A Bi By Any Other Name…

4/11/2017

For a long time the story of LGBT rights has been the story of gay rights. We even use the terms synonymously. Under the banner of gay rights we have achieved a lot… gay marriage, gay adoption, gay bars, a gay magazine… and all of these achievements are incredibly important. Sadly the story of gay rights erased a lot of the other LGBT folks..

Recently we have begun to make progress in broadening that story. Bi and trans folks have pushed back, insisting that we are not just another category of gay and that “gay” rights do not address all of our concerns. Some people see us as complicating the debate, muddying the waters. We threatened the hard won “normalcy” of gay people. We were denied access to positions of authority within LGBT organizations and when we did hold them, we were gay washed. We were told to be quiet and wait our turn – that our time would come and we could safely ride the gay coattails to acceptance. That’s not what happened.

So, we set out on our own to tell our own stories. Dozens of bi organizations sprang up, died out, and sprang up again. We are a diverse group of individuals from all walks of life. We have different intersecting identities, different priorities, different personal stories. This diversity should be part of our strength, not a source of conflict. Instead we get bogged down debating our differences.

One of these endless debates about differences revolves around labels. We are the children who spend weeks debating what to call their top-secret club only to find that summer vacation has ended and we never formed the club. Through our many differences, there is something that brings us all together – an attraction that isn’t limited to one gender. I propose that we call that attraction pattern Bi.

I’m not saying that we can’t avail ourselves of the diverse labels that we’ve crafted to express our unique lived experiences. I describe myself using a variety of labels. I am a bi, pansexual, demisexual, sapiosexual, polyamorous, fluid, cis, white male. All of these things describe me and none of them are mutually exclusive.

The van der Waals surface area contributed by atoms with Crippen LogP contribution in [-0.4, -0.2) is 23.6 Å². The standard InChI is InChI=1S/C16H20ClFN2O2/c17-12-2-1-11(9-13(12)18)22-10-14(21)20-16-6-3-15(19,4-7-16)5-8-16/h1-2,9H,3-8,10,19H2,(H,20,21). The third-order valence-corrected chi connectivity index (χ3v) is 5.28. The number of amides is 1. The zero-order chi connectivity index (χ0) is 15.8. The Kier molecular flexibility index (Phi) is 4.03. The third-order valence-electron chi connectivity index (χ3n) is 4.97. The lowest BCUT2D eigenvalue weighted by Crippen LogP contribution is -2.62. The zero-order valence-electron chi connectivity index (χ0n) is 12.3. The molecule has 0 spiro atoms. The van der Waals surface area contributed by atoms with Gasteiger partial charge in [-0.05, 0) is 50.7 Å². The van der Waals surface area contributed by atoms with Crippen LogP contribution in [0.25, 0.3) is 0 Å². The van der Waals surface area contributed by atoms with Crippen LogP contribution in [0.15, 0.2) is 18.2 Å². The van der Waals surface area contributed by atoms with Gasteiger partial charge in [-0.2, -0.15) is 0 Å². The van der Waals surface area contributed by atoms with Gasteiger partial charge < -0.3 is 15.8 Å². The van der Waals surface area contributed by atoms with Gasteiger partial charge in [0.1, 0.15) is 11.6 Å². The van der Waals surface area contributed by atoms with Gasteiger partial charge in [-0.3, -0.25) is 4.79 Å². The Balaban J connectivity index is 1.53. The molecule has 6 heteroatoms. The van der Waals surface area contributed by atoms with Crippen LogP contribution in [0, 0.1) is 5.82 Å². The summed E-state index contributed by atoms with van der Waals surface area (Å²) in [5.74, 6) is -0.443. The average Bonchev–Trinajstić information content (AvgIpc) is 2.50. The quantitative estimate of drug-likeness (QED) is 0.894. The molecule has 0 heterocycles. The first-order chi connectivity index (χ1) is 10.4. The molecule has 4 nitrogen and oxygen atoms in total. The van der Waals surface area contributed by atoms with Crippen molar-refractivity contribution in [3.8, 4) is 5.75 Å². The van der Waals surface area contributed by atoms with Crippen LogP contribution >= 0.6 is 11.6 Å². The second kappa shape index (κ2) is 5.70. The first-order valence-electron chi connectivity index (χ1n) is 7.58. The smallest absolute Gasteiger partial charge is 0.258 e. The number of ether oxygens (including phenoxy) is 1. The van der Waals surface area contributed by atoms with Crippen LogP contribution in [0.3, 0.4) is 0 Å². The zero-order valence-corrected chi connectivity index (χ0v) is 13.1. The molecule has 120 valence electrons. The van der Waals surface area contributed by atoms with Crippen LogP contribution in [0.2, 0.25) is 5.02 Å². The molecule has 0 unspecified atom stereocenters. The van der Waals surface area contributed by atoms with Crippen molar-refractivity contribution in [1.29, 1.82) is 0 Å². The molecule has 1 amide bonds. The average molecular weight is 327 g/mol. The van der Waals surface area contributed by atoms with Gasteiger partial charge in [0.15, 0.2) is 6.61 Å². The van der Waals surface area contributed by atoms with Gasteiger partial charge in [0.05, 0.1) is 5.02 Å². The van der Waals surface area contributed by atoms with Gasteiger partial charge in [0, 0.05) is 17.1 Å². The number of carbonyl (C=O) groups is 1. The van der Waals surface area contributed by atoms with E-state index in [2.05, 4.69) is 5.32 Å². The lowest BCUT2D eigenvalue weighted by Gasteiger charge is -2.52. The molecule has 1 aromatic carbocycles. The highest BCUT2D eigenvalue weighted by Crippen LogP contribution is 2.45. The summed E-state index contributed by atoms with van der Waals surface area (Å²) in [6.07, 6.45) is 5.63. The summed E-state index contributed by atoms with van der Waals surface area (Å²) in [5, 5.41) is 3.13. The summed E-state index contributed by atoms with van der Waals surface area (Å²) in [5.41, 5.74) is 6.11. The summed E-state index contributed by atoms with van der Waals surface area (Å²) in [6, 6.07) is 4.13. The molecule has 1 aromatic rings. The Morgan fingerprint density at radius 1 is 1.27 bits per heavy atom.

Monosexual normality (also called bi erasure) and monosexism (biphobia) affect us all – as do homophobia and sexism in general. We bis rock the boat. We fundamentally challenge the simplicity of the gay/straight duopoly. That can be scary. But we also have something positive to offer – freedom. We stand as living examples that when humans are willing to face the world with an open mind, a richer, more fulfilling life is possible. We are people for whom love, passion, and intimacy are not limited by society’s narrow notions around sex and gender. That does not mean that we are all the same.

As individuals, we possess specific preferences. Some of us largely prefer one sex or gender, but are nevertheless open to beautiful and meaningful experiences with select individuals who aren’t our normally preferred gender. Some of us have no preference whatsoever. Wherever we fall on this diverse spectrum, we still have one thing in common. We feel attraction to more than one gender.

We are all fighting for one of the most basic human rights. We are fighting for the right to be ourselves. So please continue to be who you are. Be your proud demi, pan, omni wonderful self. We all still have one thing in common, we are all attracted to more than one gender, we are all a part of the bi+ party.

Rio Veradonir
Contributing Editor
Rio Veradonir is a contributing editor for Bi.org. He studied creative writing at Southern Oregon University and is a Lead Organizer for amBi - the world's largest bi social club (visit amBi.org for more information). You can follow Rio on Twitter @RioVeradonir.